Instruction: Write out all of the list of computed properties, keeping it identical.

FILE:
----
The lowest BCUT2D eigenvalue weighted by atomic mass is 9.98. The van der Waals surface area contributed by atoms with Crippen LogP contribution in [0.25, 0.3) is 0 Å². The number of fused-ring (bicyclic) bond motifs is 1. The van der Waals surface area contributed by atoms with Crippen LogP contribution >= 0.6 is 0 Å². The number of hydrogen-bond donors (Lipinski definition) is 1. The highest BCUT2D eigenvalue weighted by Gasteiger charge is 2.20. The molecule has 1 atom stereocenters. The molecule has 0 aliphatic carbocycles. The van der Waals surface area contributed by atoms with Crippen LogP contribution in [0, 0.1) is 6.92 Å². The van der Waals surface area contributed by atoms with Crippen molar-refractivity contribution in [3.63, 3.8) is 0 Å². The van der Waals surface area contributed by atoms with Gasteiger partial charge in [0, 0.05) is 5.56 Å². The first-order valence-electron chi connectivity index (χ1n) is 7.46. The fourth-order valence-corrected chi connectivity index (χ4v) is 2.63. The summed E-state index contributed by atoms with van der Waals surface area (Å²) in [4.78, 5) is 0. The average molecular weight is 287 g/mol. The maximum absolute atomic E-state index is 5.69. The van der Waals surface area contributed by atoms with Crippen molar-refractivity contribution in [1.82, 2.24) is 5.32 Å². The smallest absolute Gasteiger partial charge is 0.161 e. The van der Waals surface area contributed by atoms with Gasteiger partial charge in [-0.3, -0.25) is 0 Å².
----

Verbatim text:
The lowest BCUT2D eigenvalue weighted by atomic mass is 9.98. The van der Waals surface area contributed by atoms with Crippen LogP contribution in [0.25, 0.3) is 0 Å². The number of fused-ring (bicyclic) bond motifs is 1. The van der Waals surface area contributed by atoms with Crippen LogP contribution >= 0.6 is 0 Å². The number of hydrogen-bond donors (Lipinski definition) is 1. The highest BCUT2D eigenvalue weighted by Gasteiger charge is 2.20. The molecule has 1 atom stereocenters. The molecule has 0 aliphatic carbocycles. The van der Waals surface area contributed by atoms with Crippen LogP contribution in [0, 0.1) is 6.92 Å². The van der Waals surface area contributed by atoms with Crippen molar-refractivity contribution in [3.63, 3.8) is 0 Å². The van der Waals surface area contributed by atoms with Gasteiger partial charge in [0, 0.05) is 5.56 Å². The first-order valence-electron chi connectivity index (χ1n) is 7.46. The fourth-order valence-corrected chi connectivity index (χ4v) is 2.63. The summed E-state index contributed by atoms with van der Waals surface area (Å²) in [4.78, 5) is 0. The average molecular weight is 287 g/mol. The maximum absolute atomic E-state index is 5.69. The van der Waals surface area contributed by atoms with Crippen molar-refractivity contribution in [1.82, 2.24) is 5.32 Å². The smallest absolute Gasteiger partial charge is 0.161 e. The van der Waals surface area contributed by atoms with Gasteiger partial charge in [-0.3, -0.25) is 0 Å².